Rep. Thomas Petri (R-Wis.) on Thursday introduced legislation to provide tax credits and deductions for political donors making small contributions.
“Campaigns are becoming more and more expensive with no signs of slowing down,” Petri said on the floor of the House. “And most would agree that the ideal way to finance a campaign is through a broad base of donors. Unfortunately, most Americans aren’t in the position to donate hundreds or thousands of dollars -- but they want to get involved. We should be encouraging political participation.”
His bill would provide a tax credit to citizens equal to a contribution of $200 or less and a deduction for contributions up to $600.
The move continues a recent trend of Republican lawmakers endorsing small bore campaign finance reform legislation. Last month, Rep. Andy Harris (R-Md.) introduced legislation with Reps. Mark Amodei (R-Nev.) and Mo Brooks (R-Ala.) to close the personal use loophole for leadership PACs that let lawmakers spend money meant for donation to other campaigns on private expenses. Rep. Walter Jones (R-N.C.), a longtime supporter of campaign finance reform, introduced his own bill to close the personal use loophole for all political committees. [...]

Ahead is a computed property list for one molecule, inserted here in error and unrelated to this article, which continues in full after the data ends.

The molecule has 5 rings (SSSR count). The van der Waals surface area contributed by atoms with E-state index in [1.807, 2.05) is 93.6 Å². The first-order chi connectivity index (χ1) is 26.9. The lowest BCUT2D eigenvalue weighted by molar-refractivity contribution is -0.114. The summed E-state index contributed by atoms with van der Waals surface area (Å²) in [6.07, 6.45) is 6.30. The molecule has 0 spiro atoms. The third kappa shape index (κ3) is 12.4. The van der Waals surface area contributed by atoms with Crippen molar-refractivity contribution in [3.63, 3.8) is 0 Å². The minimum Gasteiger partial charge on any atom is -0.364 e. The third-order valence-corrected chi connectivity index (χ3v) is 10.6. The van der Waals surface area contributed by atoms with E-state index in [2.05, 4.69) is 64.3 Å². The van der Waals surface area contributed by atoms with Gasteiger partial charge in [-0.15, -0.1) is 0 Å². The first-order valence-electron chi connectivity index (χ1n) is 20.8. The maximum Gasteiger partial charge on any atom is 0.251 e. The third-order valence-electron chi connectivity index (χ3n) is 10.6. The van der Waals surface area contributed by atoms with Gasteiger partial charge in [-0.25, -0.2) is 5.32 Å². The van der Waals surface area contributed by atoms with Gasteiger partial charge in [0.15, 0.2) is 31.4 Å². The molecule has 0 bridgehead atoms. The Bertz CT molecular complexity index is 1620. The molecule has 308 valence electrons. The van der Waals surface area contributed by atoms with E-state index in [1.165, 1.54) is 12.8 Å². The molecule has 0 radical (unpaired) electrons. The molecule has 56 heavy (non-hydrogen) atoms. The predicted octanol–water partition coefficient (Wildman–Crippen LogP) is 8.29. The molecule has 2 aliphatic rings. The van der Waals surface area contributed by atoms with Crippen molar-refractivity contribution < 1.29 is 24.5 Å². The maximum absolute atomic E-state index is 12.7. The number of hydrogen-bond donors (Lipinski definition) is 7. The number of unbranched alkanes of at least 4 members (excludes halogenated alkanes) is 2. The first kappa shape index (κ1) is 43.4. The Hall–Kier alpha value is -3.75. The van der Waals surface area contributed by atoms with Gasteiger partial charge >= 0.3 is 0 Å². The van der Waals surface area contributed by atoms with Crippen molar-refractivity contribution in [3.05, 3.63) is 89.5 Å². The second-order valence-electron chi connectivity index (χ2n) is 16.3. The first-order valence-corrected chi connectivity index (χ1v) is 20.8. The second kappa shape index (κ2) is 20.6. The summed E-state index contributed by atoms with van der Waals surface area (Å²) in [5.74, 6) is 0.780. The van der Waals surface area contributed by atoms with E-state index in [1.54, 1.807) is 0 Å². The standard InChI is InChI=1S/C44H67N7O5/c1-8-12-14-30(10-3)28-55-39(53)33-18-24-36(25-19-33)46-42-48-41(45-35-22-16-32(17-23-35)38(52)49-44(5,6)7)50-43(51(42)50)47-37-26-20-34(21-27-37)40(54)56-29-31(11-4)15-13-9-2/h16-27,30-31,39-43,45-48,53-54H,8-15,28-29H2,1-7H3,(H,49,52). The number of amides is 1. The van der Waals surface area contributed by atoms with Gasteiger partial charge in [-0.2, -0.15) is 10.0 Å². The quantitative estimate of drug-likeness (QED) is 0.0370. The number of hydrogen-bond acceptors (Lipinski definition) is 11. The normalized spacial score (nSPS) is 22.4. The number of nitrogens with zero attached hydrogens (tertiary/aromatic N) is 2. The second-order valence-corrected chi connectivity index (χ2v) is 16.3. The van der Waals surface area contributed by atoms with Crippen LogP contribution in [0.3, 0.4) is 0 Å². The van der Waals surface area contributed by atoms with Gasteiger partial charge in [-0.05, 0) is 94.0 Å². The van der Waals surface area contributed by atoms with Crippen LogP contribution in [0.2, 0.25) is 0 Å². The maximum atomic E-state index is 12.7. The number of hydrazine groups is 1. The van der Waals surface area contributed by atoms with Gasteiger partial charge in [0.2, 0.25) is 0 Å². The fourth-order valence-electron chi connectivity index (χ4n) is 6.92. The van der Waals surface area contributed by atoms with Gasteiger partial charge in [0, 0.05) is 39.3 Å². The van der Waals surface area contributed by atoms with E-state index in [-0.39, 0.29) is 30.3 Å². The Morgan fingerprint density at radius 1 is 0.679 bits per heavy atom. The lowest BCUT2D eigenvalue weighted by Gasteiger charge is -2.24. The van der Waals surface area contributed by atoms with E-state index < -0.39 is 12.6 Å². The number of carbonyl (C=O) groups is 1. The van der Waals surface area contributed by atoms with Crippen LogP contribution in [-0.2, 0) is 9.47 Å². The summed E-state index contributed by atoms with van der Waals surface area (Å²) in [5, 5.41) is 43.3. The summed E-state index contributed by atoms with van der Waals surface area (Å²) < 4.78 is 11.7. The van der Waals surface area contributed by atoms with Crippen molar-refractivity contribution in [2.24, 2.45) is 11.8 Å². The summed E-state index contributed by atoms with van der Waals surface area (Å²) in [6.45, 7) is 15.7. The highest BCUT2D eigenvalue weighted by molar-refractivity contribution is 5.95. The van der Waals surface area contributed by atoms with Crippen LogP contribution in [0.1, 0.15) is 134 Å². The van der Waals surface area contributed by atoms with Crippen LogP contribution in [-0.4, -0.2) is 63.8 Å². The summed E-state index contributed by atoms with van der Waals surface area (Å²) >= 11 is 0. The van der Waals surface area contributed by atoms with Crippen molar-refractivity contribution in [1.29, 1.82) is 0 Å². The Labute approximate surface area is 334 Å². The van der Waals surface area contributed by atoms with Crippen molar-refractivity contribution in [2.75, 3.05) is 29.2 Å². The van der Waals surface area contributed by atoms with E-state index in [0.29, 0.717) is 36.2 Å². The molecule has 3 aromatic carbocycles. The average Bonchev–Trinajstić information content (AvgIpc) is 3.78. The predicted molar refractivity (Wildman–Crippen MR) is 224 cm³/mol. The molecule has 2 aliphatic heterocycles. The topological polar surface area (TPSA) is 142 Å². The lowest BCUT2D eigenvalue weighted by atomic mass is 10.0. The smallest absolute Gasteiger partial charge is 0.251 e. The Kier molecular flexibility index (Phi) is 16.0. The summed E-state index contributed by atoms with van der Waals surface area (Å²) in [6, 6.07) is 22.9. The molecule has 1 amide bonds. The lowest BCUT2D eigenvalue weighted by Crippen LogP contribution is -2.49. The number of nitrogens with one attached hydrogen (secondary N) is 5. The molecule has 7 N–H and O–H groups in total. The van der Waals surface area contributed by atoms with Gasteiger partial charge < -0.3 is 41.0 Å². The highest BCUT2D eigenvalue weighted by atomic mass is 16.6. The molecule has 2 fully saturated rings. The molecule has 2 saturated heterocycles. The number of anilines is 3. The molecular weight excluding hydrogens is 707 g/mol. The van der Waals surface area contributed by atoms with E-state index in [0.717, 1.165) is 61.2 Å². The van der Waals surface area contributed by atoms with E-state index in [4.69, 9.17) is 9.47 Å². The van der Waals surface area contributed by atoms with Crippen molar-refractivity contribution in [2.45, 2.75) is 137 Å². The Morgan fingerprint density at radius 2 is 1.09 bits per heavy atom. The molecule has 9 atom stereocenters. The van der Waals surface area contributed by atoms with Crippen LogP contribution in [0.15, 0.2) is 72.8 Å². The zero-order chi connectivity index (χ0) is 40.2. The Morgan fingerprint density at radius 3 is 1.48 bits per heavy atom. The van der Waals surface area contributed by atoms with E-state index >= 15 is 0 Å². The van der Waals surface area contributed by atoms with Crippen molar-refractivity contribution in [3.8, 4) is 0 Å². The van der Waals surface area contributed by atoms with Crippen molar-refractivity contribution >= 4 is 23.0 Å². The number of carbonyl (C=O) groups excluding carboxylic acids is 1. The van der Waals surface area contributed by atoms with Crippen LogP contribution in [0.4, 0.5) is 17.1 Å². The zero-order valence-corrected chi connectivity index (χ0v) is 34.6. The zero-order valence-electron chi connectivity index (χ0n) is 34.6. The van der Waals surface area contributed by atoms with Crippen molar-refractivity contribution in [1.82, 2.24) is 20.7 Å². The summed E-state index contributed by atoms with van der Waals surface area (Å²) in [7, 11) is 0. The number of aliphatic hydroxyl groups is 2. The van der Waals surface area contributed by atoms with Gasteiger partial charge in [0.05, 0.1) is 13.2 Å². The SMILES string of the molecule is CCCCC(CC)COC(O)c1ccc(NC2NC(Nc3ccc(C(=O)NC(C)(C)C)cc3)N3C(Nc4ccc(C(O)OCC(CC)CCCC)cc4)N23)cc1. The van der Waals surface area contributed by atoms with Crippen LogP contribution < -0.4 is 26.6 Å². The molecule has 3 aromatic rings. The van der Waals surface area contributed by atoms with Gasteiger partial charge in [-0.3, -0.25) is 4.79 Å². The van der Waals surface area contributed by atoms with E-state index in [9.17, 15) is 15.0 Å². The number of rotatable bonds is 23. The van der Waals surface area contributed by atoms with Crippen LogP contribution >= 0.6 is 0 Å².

Campaign finance reformers have shown increased interest in bringing back the small-donor tax credit and deduction, or creating a voucher system to provide all American citizens with a small amount of money to contribute to the political candidate or candidates of their choosing.
Many of these reformers, including Richard Painter, the former ethics counsel to President George W. Bush, and Harvard professor Lawrence Lessig, advocate for a more proactive form of small-donor empowerment by advancing citizens a tax credit or voucher to use as a donation.
"In the long term, we need to transform the Supreme Court's campaign finance rulings to stem the tide of big money in our elections," said Adam Lioz, counsel to the liberal think tank Demos. "In the meantime, the best way to fight big money is to empower ordinary citizens. Rep. Petri's bill is a great step towards building a small-donor democracy, where the size of a citizen's wallet doesn't determine the strength of her voice."